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St. Lucia - Dancing on Glass

St. Lucia - Dancing on Glass

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Published:
Sep 30, 2016
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3,323
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89 times
Why do we like this?

The best music festival of 2016 is about to begin in a matter of hours. Austin City Limits, held annually in the spacious Zilker Park, celebrates its 15th anniversary this weekend. The coming 10 days will showcase a countless number of our favorite bands and artists from around the globe.

Many of our beloved bands are playing both weekends, but not all. Tomorrow -- and only tomorrow -- Brooklyn-based St. Lucia will take the Miller Lite stage to perform their colorful, tropically-infused, synth-pop sounds.

Led by the brilliant singer and musician Jean-Philip Grobler, St. Lucia first began winning over our hearts with their debut studio album When The Night in 2013. Their catalog of songs is no stranger to our site. I urge you to listen to them all. Earlier this year, the band released their sophomore album, Matter, which was praised by critics and fans.

2016 has been packed with festivals and major appearances for St. Lucia. In addition to playing Bonnaroo, Osheaga, and Firefly Festival, they also made sure to visit Austin earlier this year when they helped headline SXSW’s Spotify House.

It was then that we had a chance to speak with Grobler about Matter, the intriguing artwork that contains the songs, and why you should take this blissful, indiepop band seriously.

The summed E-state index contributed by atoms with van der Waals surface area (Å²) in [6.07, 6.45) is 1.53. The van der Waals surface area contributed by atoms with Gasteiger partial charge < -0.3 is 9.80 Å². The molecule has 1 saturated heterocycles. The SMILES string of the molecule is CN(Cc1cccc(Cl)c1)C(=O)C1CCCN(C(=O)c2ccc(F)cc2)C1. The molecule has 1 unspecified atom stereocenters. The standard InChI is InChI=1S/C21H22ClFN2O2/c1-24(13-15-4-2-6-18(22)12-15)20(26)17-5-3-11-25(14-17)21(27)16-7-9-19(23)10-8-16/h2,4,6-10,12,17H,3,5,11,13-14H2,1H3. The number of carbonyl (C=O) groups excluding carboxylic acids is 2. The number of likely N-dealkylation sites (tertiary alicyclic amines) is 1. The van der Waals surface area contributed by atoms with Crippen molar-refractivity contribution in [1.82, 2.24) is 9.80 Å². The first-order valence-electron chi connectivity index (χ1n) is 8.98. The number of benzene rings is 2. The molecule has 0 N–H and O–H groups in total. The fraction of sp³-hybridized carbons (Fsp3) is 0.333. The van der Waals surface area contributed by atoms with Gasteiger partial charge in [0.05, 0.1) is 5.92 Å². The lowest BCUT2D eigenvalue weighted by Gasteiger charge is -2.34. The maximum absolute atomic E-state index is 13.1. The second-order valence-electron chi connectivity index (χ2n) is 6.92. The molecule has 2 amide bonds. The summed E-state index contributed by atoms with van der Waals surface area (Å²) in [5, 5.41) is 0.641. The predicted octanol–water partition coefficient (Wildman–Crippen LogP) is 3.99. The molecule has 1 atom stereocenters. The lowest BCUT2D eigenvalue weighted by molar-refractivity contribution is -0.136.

What do you love most about festivals?

Festivals just always feel like a little less pressure than your own show. It’s like you’re just flying on the seat of your pants. Nothing is the perfect scenario … but that kind of lends an air, a kind of slight nervousness in a situation, which provides kind of energy -- but it’s just always great to play outdoor shows. Playing to people in the open air is really refreshing.

Let's talk about Matter, starting with the artwork. It is super intricate and ties into the songs on the album. How did this come about?

The artwork was such a rush. I’ve always been really passionate about the representation of our visual world and how that it ties into the music. It represents what’s inside of you, and you look at it and you get a sense for what’s going on within the music itself.

I just wanted it to be a little bit more intricate. Once we started started recording the album, we came up with this concept. Initially, it was like a photo collage and then we decided to make it like a piece of artwork. Over time it sort of developed and had all these little elements and items from our lives-- like the masks that are hanging up on the wall are masks from Patti’s and my apartment.

And you have planets in your hand.

Yeah, they’re planets I own. [Laughing.] I just feel like the music, our music, is a little bit ridiculous in a sense, you know? It’s like a little bit over the top at times. But some of my favorite films or albums had that quality as well, where you have to kind of suspend disbelief a little bit. There’s a little bit of tongue and cheek in it, but it’s serious at the same time. I think that, that album with me lying down with the planets in my hand, that’s so ridiculous! But it’s done with a little bit of a wink. We just wanted to have just something that represented the sound of the album and I’m very happy with it.

What are you most proud of on Matter?

I think in terms of songs I’m most proud of “Winds of Change.”

“Winds of Change” sticks out for me. I had such a specific vision for it, that I could hear in my head. It was just very hard to achieve that as an actual product, like the way it was balanced and everything. We ended up mixing it by scratch five times, and in the end I actually picked like my mix. And then Chris [Zane] took my mix and adjusted it slightly. Even after we’d already mastered the album, I was like, “Mix it!”